While some strived to improve living standards, others were more concerned with the moral and spiritual wellbeing of the working classes. Intellectuals and artists such as John Ruskin and William Morris believed in ‘moral improvement' through exposure to art and design. Morris founded the Arts and Crafts movement, which promoted the simplicity and honesty of craftsmanship and design from pre-industrial times, and which sought to integrate art and beauty in everyday life. In Scotland, the Edinburgh Social Union aimed: ‘to beautify the homes of the poor' and ‘to teach them to do so themselves'. In 1885 the Union commissioned a programme of mural decorations in public buildings, which included Phoebe Traquair's paintings in the mortuary chapel of the Royal Hospital for Sick Children.
In 1884 the Royal Hospital for Sick Children in Edinburgh responded to the demand for a room where ‘bodies can be left reverently and lovingly for the parents before the burials’. A disused coalhouse was turned into a mortuary chapel and the young artist Phoebe Traquair was invited to decorate the walls. These small works are studies for the murals on the room’s north wall and are titled, from left to right: ‘An angel escorting an angel towards heaven’, ‘The Virgin and Child with angels’ and ‘The Holy Spirit awakening the spirit of the deceased’. Traquair was fascinated by pre-eighteenth century art and incorporated a mixture of Celtic, Byzantine, gothic and baroque elements into the design. The interlocking circles on the frame are a sign of the Holy Trinity.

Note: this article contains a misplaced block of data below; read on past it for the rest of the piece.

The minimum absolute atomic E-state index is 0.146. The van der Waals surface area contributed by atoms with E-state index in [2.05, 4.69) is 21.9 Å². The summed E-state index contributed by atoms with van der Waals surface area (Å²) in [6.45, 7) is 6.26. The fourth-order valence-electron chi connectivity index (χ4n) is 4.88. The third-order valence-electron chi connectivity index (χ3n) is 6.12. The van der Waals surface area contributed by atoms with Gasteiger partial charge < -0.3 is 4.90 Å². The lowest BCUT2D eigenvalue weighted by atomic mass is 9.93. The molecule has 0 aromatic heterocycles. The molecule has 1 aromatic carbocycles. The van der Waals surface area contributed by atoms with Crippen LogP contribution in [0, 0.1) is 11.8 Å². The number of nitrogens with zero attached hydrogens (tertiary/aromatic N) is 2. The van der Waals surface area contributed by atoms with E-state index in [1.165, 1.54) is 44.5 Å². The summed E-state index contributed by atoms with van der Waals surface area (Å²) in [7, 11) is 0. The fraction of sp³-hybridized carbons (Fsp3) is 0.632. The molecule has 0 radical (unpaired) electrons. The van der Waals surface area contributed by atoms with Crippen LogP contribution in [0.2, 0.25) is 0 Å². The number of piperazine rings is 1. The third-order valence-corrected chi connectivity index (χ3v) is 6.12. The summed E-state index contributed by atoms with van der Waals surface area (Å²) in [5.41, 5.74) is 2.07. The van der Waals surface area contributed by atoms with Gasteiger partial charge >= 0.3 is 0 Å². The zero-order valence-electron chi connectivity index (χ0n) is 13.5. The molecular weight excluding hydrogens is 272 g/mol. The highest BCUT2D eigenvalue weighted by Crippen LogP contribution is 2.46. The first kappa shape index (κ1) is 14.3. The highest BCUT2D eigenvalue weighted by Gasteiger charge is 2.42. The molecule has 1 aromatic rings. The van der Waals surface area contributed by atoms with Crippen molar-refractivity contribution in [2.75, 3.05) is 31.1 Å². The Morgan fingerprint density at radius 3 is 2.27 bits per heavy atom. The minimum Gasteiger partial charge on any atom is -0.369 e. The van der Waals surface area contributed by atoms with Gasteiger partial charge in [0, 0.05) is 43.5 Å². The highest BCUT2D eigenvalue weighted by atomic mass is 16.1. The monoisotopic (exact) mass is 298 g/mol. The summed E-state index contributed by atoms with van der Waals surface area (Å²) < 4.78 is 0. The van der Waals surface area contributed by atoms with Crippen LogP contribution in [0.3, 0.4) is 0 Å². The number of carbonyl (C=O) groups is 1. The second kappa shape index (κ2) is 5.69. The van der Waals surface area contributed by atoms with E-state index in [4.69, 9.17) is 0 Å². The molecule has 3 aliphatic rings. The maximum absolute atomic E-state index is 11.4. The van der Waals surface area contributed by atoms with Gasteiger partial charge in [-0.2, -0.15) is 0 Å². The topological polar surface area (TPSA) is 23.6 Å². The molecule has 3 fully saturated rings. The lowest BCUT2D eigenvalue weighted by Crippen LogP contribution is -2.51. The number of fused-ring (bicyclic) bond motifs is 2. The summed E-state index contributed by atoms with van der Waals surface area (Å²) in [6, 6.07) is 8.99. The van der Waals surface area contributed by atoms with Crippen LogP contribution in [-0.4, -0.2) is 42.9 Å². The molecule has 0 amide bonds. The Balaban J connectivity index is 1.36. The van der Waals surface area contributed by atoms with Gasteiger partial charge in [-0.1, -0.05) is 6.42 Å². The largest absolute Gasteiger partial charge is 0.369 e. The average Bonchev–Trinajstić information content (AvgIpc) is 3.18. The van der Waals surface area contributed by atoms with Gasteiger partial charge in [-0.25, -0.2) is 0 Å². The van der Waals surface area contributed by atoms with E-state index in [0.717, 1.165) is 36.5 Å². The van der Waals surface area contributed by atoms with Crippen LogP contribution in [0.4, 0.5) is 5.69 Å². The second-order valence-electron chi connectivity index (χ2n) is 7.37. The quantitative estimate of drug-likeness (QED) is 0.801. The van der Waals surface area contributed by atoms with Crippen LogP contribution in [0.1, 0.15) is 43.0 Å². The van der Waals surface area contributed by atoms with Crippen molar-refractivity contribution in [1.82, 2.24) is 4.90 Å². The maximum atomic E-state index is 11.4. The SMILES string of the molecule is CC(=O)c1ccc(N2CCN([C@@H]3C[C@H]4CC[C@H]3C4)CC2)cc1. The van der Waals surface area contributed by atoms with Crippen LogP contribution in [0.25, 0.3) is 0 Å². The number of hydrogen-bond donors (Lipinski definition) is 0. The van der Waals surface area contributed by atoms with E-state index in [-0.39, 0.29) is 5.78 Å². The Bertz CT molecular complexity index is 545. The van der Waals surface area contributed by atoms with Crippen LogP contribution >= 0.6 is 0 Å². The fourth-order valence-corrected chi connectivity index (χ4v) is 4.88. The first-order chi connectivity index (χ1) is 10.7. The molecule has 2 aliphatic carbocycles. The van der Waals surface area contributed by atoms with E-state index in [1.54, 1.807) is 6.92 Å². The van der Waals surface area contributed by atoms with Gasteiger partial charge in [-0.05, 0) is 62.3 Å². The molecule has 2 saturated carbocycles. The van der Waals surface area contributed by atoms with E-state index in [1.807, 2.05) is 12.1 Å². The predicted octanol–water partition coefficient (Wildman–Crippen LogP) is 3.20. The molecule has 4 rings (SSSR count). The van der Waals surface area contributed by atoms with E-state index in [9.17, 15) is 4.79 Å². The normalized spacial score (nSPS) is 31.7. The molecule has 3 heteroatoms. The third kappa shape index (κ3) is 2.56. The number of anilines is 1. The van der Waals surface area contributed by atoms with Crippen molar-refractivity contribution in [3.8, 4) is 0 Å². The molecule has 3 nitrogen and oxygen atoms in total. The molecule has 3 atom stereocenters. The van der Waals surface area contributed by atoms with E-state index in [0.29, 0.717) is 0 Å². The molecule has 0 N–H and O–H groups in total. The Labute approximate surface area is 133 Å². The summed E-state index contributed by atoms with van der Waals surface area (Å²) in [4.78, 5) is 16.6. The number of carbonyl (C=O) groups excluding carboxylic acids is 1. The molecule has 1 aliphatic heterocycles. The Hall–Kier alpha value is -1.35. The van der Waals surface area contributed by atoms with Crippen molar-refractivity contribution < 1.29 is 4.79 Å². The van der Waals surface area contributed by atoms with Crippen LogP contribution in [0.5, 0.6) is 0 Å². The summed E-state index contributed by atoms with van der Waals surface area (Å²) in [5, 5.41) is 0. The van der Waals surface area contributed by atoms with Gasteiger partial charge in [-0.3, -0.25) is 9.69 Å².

Traquair's murals, easel paintings, embroideries, book illustrations and jewellery brought her international recognition, as one of the most accomplished artists of the Arts and Crafts movement. She was originally from Dublin but moved to Edinburgh after her marriage to Dr Ramsay Traquair, Keeper of Natural History at the Royal Scottish Museum. She played a significant and practical role in the promotion of decorative art in public buildings, for example, through her murals in the Sick Children's Hospital. In 1920 Traquair became the first woman member of the Royal Scottish Academy.